3
$\begingroup$

Given $k, n > 0$, how many ordered lists $a_1, a_2, \dots, a_k$ are there such that $a_i \geq 0$ for all $i$, such that $\sum_i a_i = n$ and $\oplus_i a_i = 0$, where the latter operation denotes bitwise xor (i.e. $15 \oplus 3 = 12$).

It is likely there is no closed-form expression, in that case a reasonably fast algorithm would also be interesting.

EDIT: Context: this is the number of losing starting positions in a game of Nim with $k$ initial piles containing a total of $n$ stones.

$\endgroup$
  • 2
    $\begingroup$ See section 5 of Tanya Khovanova and Joshua Xiong, "Nim Fractals", arxiv.org/abs/1405.5942, in particular Theorem 27. $\endgroup$ – Michael Lugo Jan 10 at 20:22
  • $\begingroup$ @MichaelLugo Thanks, that's pretty good. It only gives $n$ even though. $\endgroup$ – Timon Knigge Jan 10 at 21:32
  • 1
    $\begingroup$ Aha, but if $n \equiv 1 \mod 2$ then there is an odd number of odd sized piles and the nim sum is never $0$. $\endgroup$ – Timon Knigge Jan 10 at 21:36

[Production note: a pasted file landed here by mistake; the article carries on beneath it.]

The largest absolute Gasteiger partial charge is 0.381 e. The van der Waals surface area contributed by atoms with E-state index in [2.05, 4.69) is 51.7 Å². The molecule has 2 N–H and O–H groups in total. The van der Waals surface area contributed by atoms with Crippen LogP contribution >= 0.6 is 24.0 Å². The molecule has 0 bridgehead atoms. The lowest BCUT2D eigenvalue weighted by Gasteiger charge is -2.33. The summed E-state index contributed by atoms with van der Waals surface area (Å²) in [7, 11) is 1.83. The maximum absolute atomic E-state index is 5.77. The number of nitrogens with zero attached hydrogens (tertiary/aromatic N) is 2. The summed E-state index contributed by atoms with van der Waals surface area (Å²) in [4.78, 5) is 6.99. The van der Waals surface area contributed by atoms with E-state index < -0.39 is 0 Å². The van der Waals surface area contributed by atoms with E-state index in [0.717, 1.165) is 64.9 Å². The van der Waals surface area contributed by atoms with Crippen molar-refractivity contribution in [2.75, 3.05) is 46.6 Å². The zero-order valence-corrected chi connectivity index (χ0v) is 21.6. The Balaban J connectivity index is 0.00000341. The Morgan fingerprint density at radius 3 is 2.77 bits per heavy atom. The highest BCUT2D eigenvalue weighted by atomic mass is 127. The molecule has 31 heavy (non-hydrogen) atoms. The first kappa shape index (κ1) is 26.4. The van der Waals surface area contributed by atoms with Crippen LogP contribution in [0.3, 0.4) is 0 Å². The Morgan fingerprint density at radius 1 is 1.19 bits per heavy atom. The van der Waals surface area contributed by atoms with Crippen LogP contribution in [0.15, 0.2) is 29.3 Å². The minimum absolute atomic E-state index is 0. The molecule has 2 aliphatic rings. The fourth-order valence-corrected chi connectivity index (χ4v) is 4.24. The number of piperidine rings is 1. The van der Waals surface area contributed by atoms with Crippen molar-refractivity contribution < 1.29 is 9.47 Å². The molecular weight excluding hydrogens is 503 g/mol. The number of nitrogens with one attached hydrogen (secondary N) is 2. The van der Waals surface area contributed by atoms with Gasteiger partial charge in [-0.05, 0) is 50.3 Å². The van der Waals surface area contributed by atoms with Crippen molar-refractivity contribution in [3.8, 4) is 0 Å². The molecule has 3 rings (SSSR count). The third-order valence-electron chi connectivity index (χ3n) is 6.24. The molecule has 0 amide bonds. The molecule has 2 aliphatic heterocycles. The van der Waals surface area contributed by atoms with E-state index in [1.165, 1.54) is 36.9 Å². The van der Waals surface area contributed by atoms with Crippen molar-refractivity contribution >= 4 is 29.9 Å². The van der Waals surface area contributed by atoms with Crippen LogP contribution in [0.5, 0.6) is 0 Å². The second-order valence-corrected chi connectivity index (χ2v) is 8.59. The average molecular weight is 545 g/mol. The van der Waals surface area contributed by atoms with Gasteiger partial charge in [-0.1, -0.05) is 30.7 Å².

0
$\begingroup$

Let $F(n,k,x)$ denote the amount of ordered lists $a_1,...,a_k$ such that $a_i\geq0$, $\sum a_i=n$ and $\oplus a_i=x$. Then considering all possible values of $a_k$ we find the recursive formula $$F(n,k,x)=\sum_{i=0}^nF(n-i,k-1,x\oplus i).$$ This gives us an $\mathcal{O}(n^3k)$ time algorithm. Not very fast, but at least polynomial in $n$ and $k$.

$\endgroup$
  • 1
    $\begingroup$ One can use binary doubling (as in squaring by exponentiation) to get this to $O(n^3 \log k)$. Still very slow though. $\endgroup$ – Timon Knigge Jan 10 at 20:15

Your Answer

By clicking “Post Your Answer”, you agree to our terms of service, privacy policy and cookie policy

Not the answer you're looking for? Browse other questions tagged or ask your own question.